Guest post on using big food data to create recipes for a sustainable future by Bernard Lahousse co-founder of Foodpairing as part of our Internet of Food Series. The views expressed are are solely those of the author and do not reflect the views of Food+Tech Connect.
“If we just eat what the land gives us, there is food enough for everybody.”
—Chef Dan Barber, Blue Hill
The key to our food sustainability depends on learning to eat what the land and sea already provide us. Rather than industrializing our food systems to coax anything and everything out of (sometimes) nothing, or depleting our current food sources to extinction, we need to embrace the whole world of ingredient options already surrounding us. For example, instead of just eating mainstream fish like salmon and tuna, we can cook with under-appreciated bycatch species. We can also add variety to our daily diets by using other lesser known ingredients such as seaweed, insects and wild, foraged foods.
The challenge is that many people don’t know how to cook with these kinds of ingredients. By analyzing and understanding the aroma and flavor profiles of unfamiliar ingredients, however, we can overcome our biases and discover exciting ways to incorporate them into new recipes.
At Foodpairing, our goal is to characterize every ingredient in the world. By analyzing individual ingredients on a molecular level, we can pinpoint the actual patterns responsible for their aromas, flavors and textures. These aromatic profiles enable us to calculate the synergy between the flavors of different ingredients, while taking into account seasonality, locality and preparation methods.
Over the last ten years, and with the help of our global network of chefs, bartenders and governmental partners, Foodpairing has been able to source ingredients from around the world. We have also found ways to optimize new recipe algorithms by working in collaboration with some of the world’s best restaurants (Mugaritz, El Bulli, The Fat Duck, Eleven Madison Park, Central and many more).
So far we have analyzed more than 1700 ingredients to understand their aroma and flavor profiles to determine their best ingredient pairings. You can find all product information, discover potential matches, recipes, algorithms and much more through our Foodpairing API.
We partnered with the Belgian-based North Sea Chefs’ bycatch initiative to utilize our technology to minimize food waste and promote the use of lesser-known fish and bycatch. Until recently, 50 percent of the bycatch fish caught in Europe’s North Sea alone were left to die before being discarded at sea, in favor of more popular species to meet consumer demand. We’re proud to say that we now have 30 North Sea fish profiled in the Foodpairing database, and that’s just the beginning. Below, you can see our technology at work with an example of our visual analysis of Pout Whiting’s aromatic profile and its aromatic links to ginger and orange.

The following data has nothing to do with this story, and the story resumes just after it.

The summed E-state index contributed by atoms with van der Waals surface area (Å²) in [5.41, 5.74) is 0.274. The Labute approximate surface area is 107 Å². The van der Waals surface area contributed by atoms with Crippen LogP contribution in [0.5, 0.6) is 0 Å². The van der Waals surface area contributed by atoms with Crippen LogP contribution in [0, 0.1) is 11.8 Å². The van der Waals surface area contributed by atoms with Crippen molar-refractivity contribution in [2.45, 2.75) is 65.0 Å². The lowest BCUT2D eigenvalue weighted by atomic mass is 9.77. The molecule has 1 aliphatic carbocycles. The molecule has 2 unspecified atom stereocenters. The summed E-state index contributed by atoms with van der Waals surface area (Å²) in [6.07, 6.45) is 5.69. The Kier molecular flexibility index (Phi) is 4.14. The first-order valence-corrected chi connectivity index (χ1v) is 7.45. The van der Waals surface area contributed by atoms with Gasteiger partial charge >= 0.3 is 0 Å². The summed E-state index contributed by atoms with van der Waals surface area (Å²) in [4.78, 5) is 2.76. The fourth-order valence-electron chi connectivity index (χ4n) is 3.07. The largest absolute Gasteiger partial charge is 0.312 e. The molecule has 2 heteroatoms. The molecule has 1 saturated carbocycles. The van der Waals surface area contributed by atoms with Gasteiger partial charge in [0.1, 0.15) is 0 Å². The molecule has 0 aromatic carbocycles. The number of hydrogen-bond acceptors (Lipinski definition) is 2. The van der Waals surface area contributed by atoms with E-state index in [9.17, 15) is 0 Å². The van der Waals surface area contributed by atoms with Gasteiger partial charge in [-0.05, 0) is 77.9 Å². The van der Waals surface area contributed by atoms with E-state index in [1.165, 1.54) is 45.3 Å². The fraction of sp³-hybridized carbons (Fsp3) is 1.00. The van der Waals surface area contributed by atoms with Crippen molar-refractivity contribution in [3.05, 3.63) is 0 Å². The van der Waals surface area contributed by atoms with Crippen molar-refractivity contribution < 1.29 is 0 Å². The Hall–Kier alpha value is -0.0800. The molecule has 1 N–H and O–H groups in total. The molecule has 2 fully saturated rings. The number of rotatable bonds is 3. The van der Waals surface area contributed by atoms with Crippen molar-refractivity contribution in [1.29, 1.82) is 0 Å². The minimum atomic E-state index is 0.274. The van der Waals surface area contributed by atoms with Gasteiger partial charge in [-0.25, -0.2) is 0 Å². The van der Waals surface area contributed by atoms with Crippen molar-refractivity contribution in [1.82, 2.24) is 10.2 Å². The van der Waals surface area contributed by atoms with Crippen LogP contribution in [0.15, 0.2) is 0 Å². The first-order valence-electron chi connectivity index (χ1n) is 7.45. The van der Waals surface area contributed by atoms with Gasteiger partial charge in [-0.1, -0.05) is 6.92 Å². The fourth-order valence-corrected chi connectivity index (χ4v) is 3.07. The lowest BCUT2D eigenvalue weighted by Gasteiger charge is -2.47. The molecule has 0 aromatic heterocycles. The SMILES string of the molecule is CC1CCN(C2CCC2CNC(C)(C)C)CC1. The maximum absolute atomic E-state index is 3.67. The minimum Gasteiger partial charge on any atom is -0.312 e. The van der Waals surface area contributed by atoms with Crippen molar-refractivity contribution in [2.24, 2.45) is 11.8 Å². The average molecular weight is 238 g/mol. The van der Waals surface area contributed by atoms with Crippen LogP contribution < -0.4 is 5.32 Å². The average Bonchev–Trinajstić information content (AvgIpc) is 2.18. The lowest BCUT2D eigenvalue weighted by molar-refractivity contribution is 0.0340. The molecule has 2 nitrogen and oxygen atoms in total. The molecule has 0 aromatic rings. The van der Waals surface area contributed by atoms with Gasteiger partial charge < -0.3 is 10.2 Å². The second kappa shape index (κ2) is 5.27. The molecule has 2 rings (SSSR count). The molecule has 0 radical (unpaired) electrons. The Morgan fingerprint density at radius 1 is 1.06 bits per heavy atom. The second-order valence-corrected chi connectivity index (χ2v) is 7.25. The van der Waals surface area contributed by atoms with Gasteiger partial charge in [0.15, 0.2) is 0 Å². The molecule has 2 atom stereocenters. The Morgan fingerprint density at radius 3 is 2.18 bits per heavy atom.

Pout whiting is one of many North Sea bycatch fish species. You can see from our aroma analysis that its flavor is characterized as having mostly roasted popcorn-like notes, along with some buttery and floral notes. You may not be as familiar with pout whiting, but it’s every bit as delicious as other familiar fish species. Using Foodpairing, you can find complementary ingredient matches to pair with Pout Whiting, like turnip rooted chervil, codium, fava bean tops, humulus shoots or kimchi.
Conventional cooking often relies on intuition and recipe testing. For the most part, personal experience and cultural conventions dictate our notions of how to pair ingredients, which can be somewhat limiting. At Foodpairing, we take a different using approach, using chemistry and physics as a launch pad for the discovery of otherwise hidden ingredient pairings to expand your recipe creations.
Our own Michelin-starred chef Peter Coucquyt crafts new recipes based on potential ingredient matches that have been generated by our Foodpairing Inspiration Tool. Try his North Sea bycatch fish recipe for Pout whiting with orange-carrot ginger soup.
Internet of Food is an editorial series exploring how we might use technology, new business models and design to guarantee healthy, safe and sufficient food for everyone. Join the conversation between March 23 and April 29. Share your ideas in the comments, on Twitter using #internetoffood, Facebook, Instagram or LinkedIn, and follow the conversation by subscribing to our newsletter.
Bernard Lahousse is an author, scientist, food aficionado and co-founder of the Foodpairing Company.
Foodpairing.com is the world’s largest creative chef network. Nowadays, our palates have evolved to eat much more adventurously than before. Unexpected ingredient combinations becoming the new norm and chefs are challenging themselves to churn out innovative menus to not miss out on the next big thing in food trends. Through science and computer-aided intelligence, half a million food professionals, in 125 countries are trusting and leaning on Foodpairing to create surprising flavor combinations for healthy and sustainable recipes.
Building on its extensive flavor experience in working with chefs, the Foodpairing company offers consumer flavor intelligence for brands. The Foodpairing technology helps medium and large, customer-centric enterprises to unveil the trending flavors in market data and identify, in no-time, the perfect flavor combinations for their brand and customers. Unlike slow and expensive traditional customer research based on static data and cumbersome reports, Foodpairing consumer flavor intelligence delivers real-time actionable customer intelligence essential to launch the right flavor at the right time and achieve better business outcomes.